Poprvé: Cross Country Skiing

Karel, I, and Petr B. (Photo from Petr Banach.)
This autumn, I was thrown into contact with a lovely group of people.  One of the first excursions of this group you've perhaps read about already.  The trips have continued, and on the trips various other sports activities were discussed: badminton, swimming, skiing, and so on.  Well, these Czechs must be excellent listeners because about two weeks ago I got an invite about cross-country skiing.  Despite the fear typical to a new situation, I was interested.  What followed was multiple conversations via Facebook, SMS, and phone calls as at least three men worked to find me skis, poles, and shoes to ski with.  Renting skis is definitely a possibility, but these men were unfaltering in their efforts to find me some to borrow from someone somehow.

You see, often these blog posts point to the beauty of nature and the refreshment of the mountains, but I would be remiss if I didn't include what great fellowship happens in the mountains.  There's a whole culture connected to sporting activities in this country, and people--whether friends or strangers--are, as if cleansed, when in the mountains.

Getting suited up (photo from Petr Banach)
Today was no different.  After these stalwart men secured skis, they also planned to ski in a place that befit beginners.  Our destination: Velké Karlovice in . . . the Beskydy (my favourite mountain range by default).  It's a bit far (100 km away), but all participants (Iva, Petr B., Marti, and Karel) were willing, and some time before noon we had skis strapped to our feet and poles strapped to our hands.  I was brilliant in my clumsiness and hoped that putting on the skis would be the most difficult part of the day.  Whilst I clipped and strapped, Karel gave a couple pieces of advice; then we were off.  During the first few metres, various other pieces were added:
"Use the tracks; it will be better for you."
"Push with the front of your foot."
"It is almost like jumping."
"Use your poles to push yourself, not just for balance."

These pieces of advice were intermingled with a clumsiness akin to a 10-year-old gangly female.  I quickly got through some first falls and had admiration for my companions, who skied alongside me, then in front of me, then looped around--taking the path two or more times to my one.  Yet before we crossed a road or into a new section of the path, we'd regroup and be off again.  My arms ached with the pushing of poles, and I felt utterly helpless as my skis only agreed to slide backwards when I tried going uphill.  But all around me were pleasant, patient Czechs who gave smiles and encouraging words about my progress (or words of well-meaning critique).  Along with our miniature breaks, towards the end of our first half, we came to a hill; Petr advised that I ditch the skis and go by foot--which I happily did.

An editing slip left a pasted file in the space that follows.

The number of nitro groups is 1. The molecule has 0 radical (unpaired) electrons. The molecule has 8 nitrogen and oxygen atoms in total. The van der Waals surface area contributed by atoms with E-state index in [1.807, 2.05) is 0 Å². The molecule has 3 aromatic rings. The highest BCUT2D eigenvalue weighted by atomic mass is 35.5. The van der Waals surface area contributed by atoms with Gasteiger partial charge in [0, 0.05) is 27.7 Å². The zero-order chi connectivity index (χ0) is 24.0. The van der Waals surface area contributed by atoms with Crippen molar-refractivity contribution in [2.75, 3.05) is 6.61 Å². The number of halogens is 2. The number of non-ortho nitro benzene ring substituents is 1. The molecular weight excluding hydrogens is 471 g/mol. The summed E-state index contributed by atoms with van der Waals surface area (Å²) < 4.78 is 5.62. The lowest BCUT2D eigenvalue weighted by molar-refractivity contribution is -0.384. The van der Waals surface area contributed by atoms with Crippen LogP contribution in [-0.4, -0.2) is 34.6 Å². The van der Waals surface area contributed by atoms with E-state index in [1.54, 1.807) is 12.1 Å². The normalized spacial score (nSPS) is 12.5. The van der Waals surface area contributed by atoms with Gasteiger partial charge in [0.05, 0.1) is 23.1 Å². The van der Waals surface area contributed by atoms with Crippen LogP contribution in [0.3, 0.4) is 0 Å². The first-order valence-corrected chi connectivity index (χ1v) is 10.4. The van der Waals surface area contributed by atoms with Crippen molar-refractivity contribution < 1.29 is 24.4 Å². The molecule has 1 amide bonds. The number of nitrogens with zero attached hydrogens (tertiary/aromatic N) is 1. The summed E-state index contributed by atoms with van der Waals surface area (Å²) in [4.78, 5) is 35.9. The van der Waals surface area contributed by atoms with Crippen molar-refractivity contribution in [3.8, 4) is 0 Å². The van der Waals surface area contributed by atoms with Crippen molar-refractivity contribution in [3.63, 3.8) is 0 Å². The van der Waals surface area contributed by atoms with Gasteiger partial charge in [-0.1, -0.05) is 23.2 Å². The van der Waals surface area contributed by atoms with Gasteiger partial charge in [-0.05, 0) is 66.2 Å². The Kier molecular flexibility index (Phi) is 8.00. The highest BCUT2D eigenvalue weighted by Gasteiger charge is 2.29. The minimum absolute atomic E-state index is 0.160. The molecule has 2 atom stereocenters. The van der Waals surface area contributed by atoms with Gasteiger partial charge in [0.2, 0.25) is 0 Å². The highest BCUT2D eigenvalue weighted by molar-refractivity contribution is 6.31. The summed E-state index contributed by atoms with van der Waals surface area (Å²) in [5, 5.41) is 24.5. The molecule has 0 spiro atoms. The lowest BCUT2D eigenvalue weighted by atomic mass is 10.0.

Hey look, it's me!  (Photo by Petr Banach.)

Once we were back on flat land, there was a small dip, maybe four metres, but steep.  I decided to ski down it and fell (as was to be expected).  As I attempted to then walk with my skis up from the dip, I became a tangle of arms, legs, poles, and skis, slipping from the packed to the loose snow.  When I'd reduced myself to the equivalent of a ball of yarn that's been in the company of a rambunctious kitten, I wiggled out of my skis and tramped up the hill.  For a time, my frustration got the best of me, but not much later I was sitting in a warm pub with my four companions (Iva, Petr, Karel, and Martin).  I instantly felt a pain in my head, which I attributed to dehydration.  But water, beer, soup, and tamarind (brought by Iva from her recent trip to Thailand) refreshed me for the 7 km (4.4 mi) trek back.

Iva and I refreshed after a stop at the pub.
(Photo by Petr Banach.)
I was again impressed by my companions.  No, I don't mean their skiing abilities, though they seemed quite fluent in that.  Rather, I was impressed with the casual way in which they waited for me to catch up and by their words of encouragement.  The mountains really do show off the best qualities of Czechs.  Towards the end of the 7 km, I began again to feel the pain in my head likely caused by a combination of too little water and moving in a very energy exerting way.  Moreover, I'd again been quite exuberant in my dressing, which left me feeling slightly overheated on the trek.  But we were soon back at the car, and I guzzled water and changed my shoes.  Refreshment came quickly, and we packed up and into our cars.  As we drove the two hours back to Ostrava, I enjoyed the silence of the darkness outside, thankful for another day of fresh air, bodily exertion, and good company.  
Martin, Petr, and I towards the end of our 14 km day (less than 9 miles). (Photo by Petr Banach.)


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